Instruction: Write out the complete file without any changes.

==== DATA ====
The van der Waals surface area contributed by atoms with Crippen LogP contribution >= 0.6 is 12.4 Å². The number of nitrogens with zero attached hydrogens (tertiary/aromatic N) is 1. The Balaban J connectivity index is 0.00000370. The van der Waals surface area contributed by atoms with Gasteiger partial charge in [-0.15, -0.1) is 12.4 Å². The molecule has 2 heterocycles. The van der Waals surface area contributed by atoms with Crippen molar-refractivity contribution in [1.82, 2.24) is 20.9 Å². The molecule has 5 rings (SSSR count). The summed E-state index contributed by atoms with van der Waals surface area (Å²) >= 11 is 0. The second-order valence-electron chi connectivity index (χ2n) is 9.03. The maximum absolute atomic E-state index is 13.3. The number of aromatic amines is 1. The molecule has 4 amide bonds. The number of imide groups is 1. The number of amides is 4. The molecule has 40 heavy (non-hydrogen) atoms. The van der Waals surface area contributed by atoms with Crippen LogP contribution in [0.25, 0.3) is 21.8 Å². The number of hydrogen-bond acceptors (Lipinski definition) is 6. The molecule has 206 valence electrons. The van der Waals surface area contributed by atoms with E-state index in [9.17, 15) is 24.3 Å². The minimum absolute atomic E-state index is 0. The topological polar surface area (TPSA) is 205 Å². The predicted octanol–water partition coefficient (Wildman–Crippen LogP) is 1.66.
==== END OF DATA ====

The van der Waals surface area contributed by atoms with Crippen LogP contribution >= 0.6 is 12.4 Å². The number of nitrogens with zero attached hydrogens (tertiary/aromatic N) is 1. The Balaban J connectivity index is 0.00000370. The van der Waals surface area contributed by atoms with Gasteiger partial charge in [-0.15, -0.1) is 12.4 Å². The molecule has 2 heterocycles. The van der Waals surface area contributed by atoms with Crippen molar-refractivity contribution in [1.82, 2.24) is 20.9 Å². The molecule has 5 rings (SSSR count). The summed E-state index contributed by atoms with van der Waals surface area (Å²) >= 11 is 0. The second-order valence-electron chi connectivity index (χ2n) is 9.03. The maximum absolute atomic E-state index is 13.3. The number of aromatic amines is 1. The molecule has 4 amide bonds. The number of imide groups is 1. The number of amides is 4. The molecule has 40 heavy (non-hydrogen) atoms. The van der Waals surface area contributed by atoms with Crippen LogP contribution in [0.25, 0.3) is 21.8 Å². The number of hydrogen-bond acceptors (Lipinski definition) is 6. The molecule has 206 valence electrons. The van der Waals surface area contributed by atoms with E-state index in [9.17, 15) is 24.3 Å². The minimum absolute atomic E-state index is 0. The topological polar surface area (TPSA) is 205 Å². The predicted octanol–water partition coefficient (Wildman–Crippen LogP) is 1.66.